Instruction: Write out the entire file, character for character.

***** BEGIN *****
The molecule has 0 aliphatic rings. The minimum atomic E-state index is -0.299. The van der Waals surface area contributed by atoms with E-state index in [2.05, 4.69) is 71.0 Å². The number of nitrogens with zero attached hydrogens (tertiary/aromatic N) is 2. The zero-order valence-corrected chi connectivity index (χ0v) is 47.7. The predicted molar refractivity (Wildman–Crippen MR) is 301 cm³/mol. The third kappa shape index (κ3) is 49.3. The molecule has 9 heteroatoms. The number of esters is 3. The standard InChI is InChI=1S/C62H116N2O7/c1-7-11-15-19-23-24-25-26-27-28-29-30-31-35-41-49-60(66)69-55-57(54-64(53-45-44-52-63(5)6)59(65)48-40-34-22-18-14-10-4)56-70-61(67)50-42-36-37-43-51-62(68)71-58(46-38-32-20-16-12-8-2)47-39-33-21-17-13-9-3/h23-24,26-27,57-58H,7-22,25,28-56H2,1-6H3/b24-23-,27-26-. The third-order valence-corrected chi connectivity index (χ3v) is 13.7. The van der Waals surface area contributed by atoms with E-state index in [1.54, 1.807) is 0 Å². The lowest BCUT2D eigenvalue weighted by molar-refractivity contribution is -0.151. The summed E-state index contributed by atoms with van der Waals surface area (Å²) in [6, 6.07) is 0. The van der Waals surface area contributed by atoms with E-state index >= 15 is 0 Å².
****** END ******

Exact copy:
The molecule has 0 aliphatic rings. The minimum atomic E-state index is -0.299. The van der Waals surface area contributed by atoms with E-state index in [2.05, 4.69) is 71.0 Å². The number of nitrogens with zero attached hydrogens (tertiary/aromatic N) is 2. The zero-order valence-corrected chi connectivity index (χ0v) is 47.7. The predicted molar refractivity (Wildman–Crippen MR) is 301 cm³/mol. The third kappa shape index (κ3) is 49.3. The molecule has 9 heteroatoms. The number of esters is 3. The standard InChI is InChI=1S/C62H116N2O7/c1-7-11-15-19-23-24-25-26-27-28-29-30-31-35-41-49-60(66)69-55-57(54-64(53-45-44-52-63(5)6)59(65)48-40-34-22-18-14-10-4)56-70-61(67)50-42-36-37-43-51-62(68)71-58(46-38-32-20-16-12-8-2)47-39-33-21-17-13-9-3/h23-24,26-27,57-58H,7-22,25,28-56H2,1-6H3/b24-23-,27-26-. The third-order valence-corrected chi connectivity index (χ3v) is 13.7. The van der Waals surface area contributed by atoms with E-state index in [1.54, 1.807) is 0 Å². The lowest BCUT2D eigenvalue weighted by molar-refractivity contribution is -0.151. The summed E-state index contributed by atoms with van der Waals surface area (Å²) in [6, 6.07) is 0. The van der Waals surface area contributed by atoms with E-state index >= 15 is 0 Å².